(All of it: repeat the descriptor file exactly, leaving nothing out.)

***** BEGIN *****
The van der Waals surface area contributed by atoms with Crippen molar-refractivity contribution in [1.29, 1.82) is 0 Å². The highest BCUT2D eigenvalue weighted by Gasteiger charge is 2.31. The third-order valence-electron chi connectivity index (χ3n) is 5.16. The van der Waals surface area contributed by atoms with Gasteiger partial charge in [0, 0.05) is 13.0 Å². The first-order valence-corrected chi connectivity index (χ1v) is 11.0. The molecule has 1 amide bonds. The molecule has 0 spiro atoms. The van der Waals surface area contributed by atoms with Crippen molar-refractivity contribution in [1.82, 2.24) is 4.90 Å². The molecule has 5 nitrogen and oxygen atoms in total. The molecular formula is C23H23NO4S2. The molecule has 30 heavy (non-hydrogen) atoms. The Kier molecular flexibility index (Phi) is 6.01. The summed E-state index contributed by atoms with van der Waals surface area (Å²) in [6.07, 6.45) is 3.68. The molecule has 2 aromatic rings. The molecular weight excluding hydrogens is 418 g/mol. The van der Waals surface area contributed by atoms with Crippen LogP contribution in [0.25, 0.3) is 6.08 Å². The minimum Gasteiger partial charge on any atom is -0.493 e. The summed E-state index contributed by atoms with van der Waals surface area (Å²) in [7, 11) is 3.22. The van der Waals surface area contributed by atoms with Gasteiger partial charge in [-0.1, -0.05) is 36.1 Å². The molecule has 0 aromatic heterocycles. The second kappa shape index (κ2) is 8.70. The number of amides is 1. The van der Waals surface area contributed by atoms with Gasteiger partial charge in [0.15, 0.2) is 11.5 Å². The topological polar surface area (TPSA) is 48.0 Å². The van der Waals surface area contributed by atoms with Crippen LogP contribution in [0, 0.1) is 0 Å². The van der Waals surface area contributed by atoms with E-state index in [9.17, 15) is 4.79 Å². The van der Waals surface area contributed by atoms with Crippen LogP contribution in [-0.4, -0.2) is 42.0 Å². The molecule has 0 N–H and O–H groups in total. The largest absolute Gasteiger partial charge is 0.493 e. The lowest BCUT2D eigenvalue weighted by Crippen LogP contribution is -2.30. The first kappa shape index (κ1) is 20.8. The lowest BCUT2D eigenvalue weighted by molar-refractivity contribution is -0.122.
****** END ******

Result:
The van der Waals surface area contributed by atoms with Crippen molar-refractivity contribution in [1.29, 1.82) is 0 Å². The highest BCUT2D eigenvalue weighted by Gasteiger charge is 2.31. The third-order valence-electron chi connectivity index (χ3n) is 5.16. The van der Waals surface area contributed by atoms with Gasteiger partial charge in [0, 0.05) is 13.0 Å². The first-order valence-corrected chi connectivity index (χ1v) is 11.0. The molecule has 1 amide bonds. The molecule has 0 spiro atoms. The van der Waals surface area contributed by atoms with Crippen molar-refractivity contribution in [1.82, 2.24) is 4.90 Å². The molecule has 5 nitrogen and oxygen atoms in total. The molecular formula is C23H23NO4S2. The molecule has 30 heavy (non-hydrogen) atoms. The Kier molecular flexibility index (Phi) is 6.01. The summed E-state index contributed by atoms with van der Waals surface area (Å²) in [6.07, 6.45) is 3.68. The molecule has 2 aromatic rings. The molecular weight excluding hydrogens is 418 g/mol. The van der Waals surface area contributed by atoms with Crippen LogP contribution in [0.25, 0.3) is 6.08 Å². The minimum Gasteiger partial charge on any atom is -0.493 e. The summed E-state index contributed by atoms with van der Waals surface area (Å²) in [7, 11) is 3.22. The van der Waals surface area contributed by atoms with Gasteiger partial charge in [-0.1, -0.05) is 36.1 Å². The molecule has 0 aromatic heterocycles. The second kappa shape index (κ2) is 8.70. The number of amides is 1. The van der Waals surface area contributed by atoms with Gasteiger partial charge in [0.15, 0.2) is 11.5 Å². The topological polar surface area (TPSA) is 48.0 Å². The van der Waals surface area contributed by atoms with Crippen LogP contribution in [0, 0.1) is 0 Å². The van der Waals surface area contributed by atoms with E-state index in [9.17, 15) is 4.79 Å². The van der Waals surface area contributed by atoms with Crippen LogP contribution in [-0.4, -0.2) is 42.0 Å². The molecule has 0 N–H and O–H groups in total. The largest absolute Gasteiger partial charge is 0.493 e. The lowest BCUT2D eigenvalue weighted by Crippen LogP contribution is -2.30. The first kappa shape index (κ1) is 20.8. The lowest BCUT2D eigenvalue weighted by molar-refractivity contribution is -0.122.